1. what is the resting membrane potential of a neuron?
2. what is the charge inside and outside the neuron?
3. what are the relative concentrations of sodium and potassium inside and outside the neuron?
4. how is the resting membrane potential generated? (3)
5. what does the nernst equation consider?
6. what does the goldmann equation consider?
7. why is the resting membrane potential close to but not exactly the equilibrium potential for potassium?
2. negative inside, positive outside
3. high Na and low K outside
low Na and high K inside
4. low protein permeability - traps negatively charged proteins inside the cell
active transport via Na/K+ pump - leaves behind a negative charge
high potassium permeability - potassium moves out of cell along concentration gradient. leaves behind a negative charge. K then moves back into cell along electrical gradient until equilibrium is established. This high K+ permeability drives Vm towards Ek
5. equilibrium potential of an ion.
6. valence, concentration and permeability of multiple ions
7. high K+ permeability drives it closely to Ek, however there is some Na permeability which drives it slightly towards ENa.
1. what is the state of ion channels during resting potential?
2.what is the voltage of threshold?
3. what happens to ion channels when threshold is reached?
4. at what membrane potential is repolarisation triggered?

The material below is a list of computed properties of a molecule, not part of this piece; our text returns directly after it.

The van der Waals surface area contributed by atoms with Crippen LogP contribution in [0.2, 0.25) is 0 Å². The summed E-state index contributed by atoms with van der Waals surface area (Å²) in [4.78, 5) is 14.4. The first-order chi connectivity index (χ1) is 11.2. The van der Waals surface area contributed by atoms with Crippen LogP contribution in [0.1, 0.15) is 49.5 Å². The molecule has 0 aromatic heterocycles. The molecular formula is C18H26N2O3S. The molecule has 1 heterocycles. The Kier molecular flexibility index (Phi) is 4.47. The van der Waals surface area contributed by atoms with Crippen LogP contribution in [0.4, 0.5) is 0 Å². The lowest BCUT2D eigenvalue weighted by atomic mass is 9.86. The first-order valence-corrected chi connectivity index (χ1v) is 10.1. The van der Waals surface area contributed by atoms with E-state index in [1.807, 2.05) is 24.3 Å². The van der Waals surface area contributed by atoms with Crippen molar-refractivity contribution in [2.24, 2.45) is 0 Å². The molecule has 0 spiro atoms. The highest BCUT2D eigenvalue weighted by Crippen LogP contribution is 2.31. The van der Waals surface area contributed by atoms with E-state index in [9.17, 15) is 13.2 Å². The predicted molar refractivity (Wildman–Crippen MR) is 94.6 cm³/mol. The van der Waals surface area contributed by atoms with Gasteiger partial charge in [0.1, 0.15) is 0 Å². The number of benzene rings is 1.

5. what happens to ion channels during repolarisation?
6. what happens to ion channels during hyperpolarisation?
1. Nav and Kv channels closed; K+ leak channels open
3. Nav channels open causing the influx of sodium which drives Vm towards ENa
5. Kv channels open, and Nav channels become inactivated. Potassium efflux drives Vm back towards Ek
6. Kv channels remain open to establish resting membrane potential. Inactivation gate of NaV channels slowly opens (refractory period)
1. how are subthreshold stimuli encoded?
2. how are suprathreshold stimuli encoded?
3. what is saltatory conduction?
4. what is conduction velocity dependent upon? (2)
1. magnitude of graded response
2. frequency of AP firing
3. in myelinated axons, action potentials appear to "jump" from node to node; this increases conduction velocity
4. axon diameter - conduction velocity is directionally proportional to axon diameter (this is because there is less resistance facing the ion flow)
1. what is multiple sclerosis?
2. how does teterodoxin affect the action potential?
3. how do local anaesthetics work? On which fibres do they work best? How can their action be prolonged?
1. Autoimmune disease whereby T cells attack myelin sheaths
2. blocks Nav channels. People die of respiratory paralysis
3. reversibly block Nav. Work best on small diameter fibres associated with pain sensation (A delta and C fibres). Effects can be prolonged by administering with vasoconstrictors
1. define pain
2. describe 4 reasons why pain is good
3. describe 2 reasons why pain is bad
4. what is somatic pain?
5. what is visceral pain?
6. what is acute pain?
7. what is chronic pain?
1. an unpleasant sensory and emotional experience associated with actual or potential tissue damage. A subjective response
2. protects body from harm. teaches us to avoid harmful stimuli. forces to rest an injured part of the body. during sleep, it makes us move to prevent bedsores and skeletal strain
3. serves no useful function in many instances. persists even when tissues have healed
4. a type of nociceptive pain that is also referred to as skin pain, tissue pain, or muscle pain. Superficial - skin, a sharp breif pain. Deep - muscles or tissues. An aching pain that lasts longer
5. pain from organs. dull, aching pain that is poorly localised
6. pain that resolves when injury heals, is well defined, and adequately treatable